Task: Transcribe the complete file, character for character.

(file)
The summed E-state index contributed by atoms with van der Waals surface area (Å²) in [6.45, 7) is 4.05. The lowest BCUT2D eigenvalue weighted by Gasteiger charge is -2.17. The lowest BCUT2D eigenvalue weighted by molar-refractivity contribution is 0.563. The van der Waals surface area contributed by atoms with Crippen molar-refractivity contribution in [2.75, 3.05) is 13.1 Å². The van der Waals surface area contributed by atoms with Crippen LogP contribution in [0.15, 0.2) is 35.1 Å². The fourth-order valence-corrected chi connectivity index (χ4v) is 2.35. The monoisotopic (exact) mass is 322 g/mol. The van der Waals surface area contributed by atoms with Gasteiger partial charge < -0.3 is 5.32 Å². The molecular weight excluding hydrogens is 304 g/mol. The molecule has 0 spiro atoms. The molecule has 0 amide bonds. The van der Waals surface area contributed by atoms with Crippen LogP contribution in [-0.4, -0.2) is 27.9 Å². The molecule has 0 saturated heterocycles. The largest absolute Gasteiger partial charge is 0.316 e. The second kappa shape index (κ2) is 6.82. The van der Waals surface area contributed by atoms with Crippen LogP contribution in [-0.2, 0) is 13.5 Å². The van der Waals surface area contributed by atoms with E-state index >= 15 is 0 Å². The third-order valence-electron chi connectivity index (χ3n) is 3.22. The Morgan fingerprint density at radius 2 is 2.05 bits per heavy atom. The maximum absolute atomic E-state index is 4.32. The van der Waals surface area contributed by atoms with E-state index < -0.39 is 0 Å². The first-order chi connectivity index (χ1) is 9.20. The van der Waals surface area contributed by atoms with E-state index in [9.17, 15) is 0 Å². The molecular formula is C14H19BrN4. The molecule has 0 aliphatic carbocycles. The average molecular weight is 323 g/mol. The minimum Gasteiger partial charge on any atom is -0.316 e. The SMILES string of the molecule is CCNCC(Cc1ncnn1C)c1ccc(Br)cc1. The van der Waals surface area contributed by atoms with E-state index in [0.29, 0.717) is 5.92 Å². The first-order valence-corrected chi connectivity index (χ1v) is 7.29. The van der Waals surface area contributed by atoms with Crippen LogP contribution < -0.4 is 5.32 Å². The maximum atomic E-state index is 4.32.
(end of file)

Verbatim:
The summed E-state index contributed by atoms with van der Waals surface area (Å²) in [6.45, 7) is 4.05. The lowest BCUT2D eigenvalue weighted by Gasteiger charge is -2.17. The lowest BCUT2D eigenvalue weighted by molar-refractivity contribution is 0.563. The van der Waals surface area contributed by atoms with Crippen molar-refractivity contribution in [2.75, 3.05) is 13.1 Å². The van der Waals surface area contributed by atoms with Crippen LogP contribution in [0.15, 0.2) is 35.1 Å². The fourth-order valence-corrected chi connectivity index (χ4v) is 2.35. The monoisotopic (exact) mass is 322 g/mol. The van der Waals surface area contributed by atoms with Gasteiger partial charge < -0.3 is 5.32 Å². The molecular weight excluding hydrogens is 304 g/mol. The molecule has 0 spiro atoms. The molecule has 0 amide bonds. The van der Waals surface area contributed by atoms with Crippen LogP contribution in [-0.4, -0.2) is 27.9 Å². The molecule has 0 saturated heterocycles. The largest absolute Gasteiger partial charge is 0.316 e. The second kappa shape index (κ2) is 6.82. The van der Waals surface area contributed by atoms with Crippen LogP contribution in [-0.2, 0) is 13.5 Å². The van der Waals surface area contributed by atoms with E-state index >= 15 is 0 Å². The third-order valence-electron chi connectivity index (χ3n) is 3.22. The Morgan fingerprint density at radius 2 is 2.05 bits per heavy atom. The maximum absolute atomic E-state index is 4.32. The van der Waals surface area contributed by atoms with E-state index < -0.39 is 0 Å². The first-order chi connectivity index (χ1) is 9.20. The van der Waals surface area contributed by atoms with E-state index in [9.17, 15) is 0 Å². The molecular formula is C14H19BrN4. The molecule has 0 aliphatic carbocycles. The average molecular weight is 323 g/mol. The minimum Gasteiger partial charge on any atom is -0.316 e. The SMILES string of the molecule is CCNCC(Cc1ncnn1C)c1ccc(Br)cc1. The van der Waals surface area contributed by atoms with E-state index in [0.29, 0.717) is 5.92 Å². The first-order valence-corrected chi connectivity index (χ1v) is 7.29. The van der Waals surface area contributed by atoms with Crippen LogP contribution < -0.4 is 5.32 Å². The maximum atomic E-state index is 4.32.